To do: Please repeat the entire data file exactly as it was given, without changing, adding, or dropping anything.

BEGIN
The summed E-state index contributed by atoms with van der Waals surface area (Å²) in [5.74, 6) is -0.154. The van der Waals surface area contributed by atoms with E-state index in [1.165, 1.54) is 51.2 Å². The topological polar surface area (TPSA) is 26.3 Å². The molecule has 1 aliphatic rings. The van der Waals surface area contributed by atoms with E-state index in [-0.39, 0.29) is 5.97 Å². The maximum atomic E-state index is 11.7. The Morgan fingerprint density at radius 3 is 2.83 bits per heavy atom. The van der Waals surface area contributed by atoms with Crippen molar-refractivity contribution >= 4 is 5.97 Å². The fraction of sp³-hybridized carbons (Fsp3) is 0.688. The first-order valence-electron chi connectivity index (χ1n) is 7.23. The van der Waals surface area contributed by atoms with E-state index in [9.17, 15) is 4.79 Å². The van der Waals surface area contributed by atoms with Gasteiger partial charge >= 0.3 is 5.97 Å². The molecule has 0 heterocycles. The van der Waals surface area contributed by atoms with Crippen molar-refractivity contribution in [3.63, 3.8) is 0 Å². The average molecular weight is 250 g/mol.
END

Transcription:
The summed E-state index contributed by atoms with van der Waals surface area (Å²) in [5.74, 6) is -0.154. The van der Waals surface area contributed by atoms with E-state index in [1.165, 1.54) is 51.2 Å². The topological polar surface area (TPSA) is 26.3 Å². The molecule has 1 aliphatic rings. The van der Waals surface area contributed by atoms with E-state index in [-0.39, 0.29) is 5.97 Å². The maximum atomic E-state index is 11.7. The Morgan fingerprint density at radius 3 is 2.83 bits per heavy atom. The van der Waals surface area contributed by atoms with Crippen molar-refractivity contribution >= 4 is 5.97 Å². The fraction of sp³-hybridized carbons (Fsp3) is 0.688. The first-order valence-electron chi connectivity index (χ1n) is 7.23. The van der Waals surface area contributed by atoms with E-state index in [9.17, 15) is 4.79 Å². The van der Waals surface area contributed by atoms with Gasteiger partial charge >= 0.3 is 5.97 Å². The molecule has 0 heterocycles. The van der Waals surface area contributed by atoms with Crippen molar-refractivity contribution in [3.63, 3.8) is 0 Å². The average molecular weight is 250 g/mol.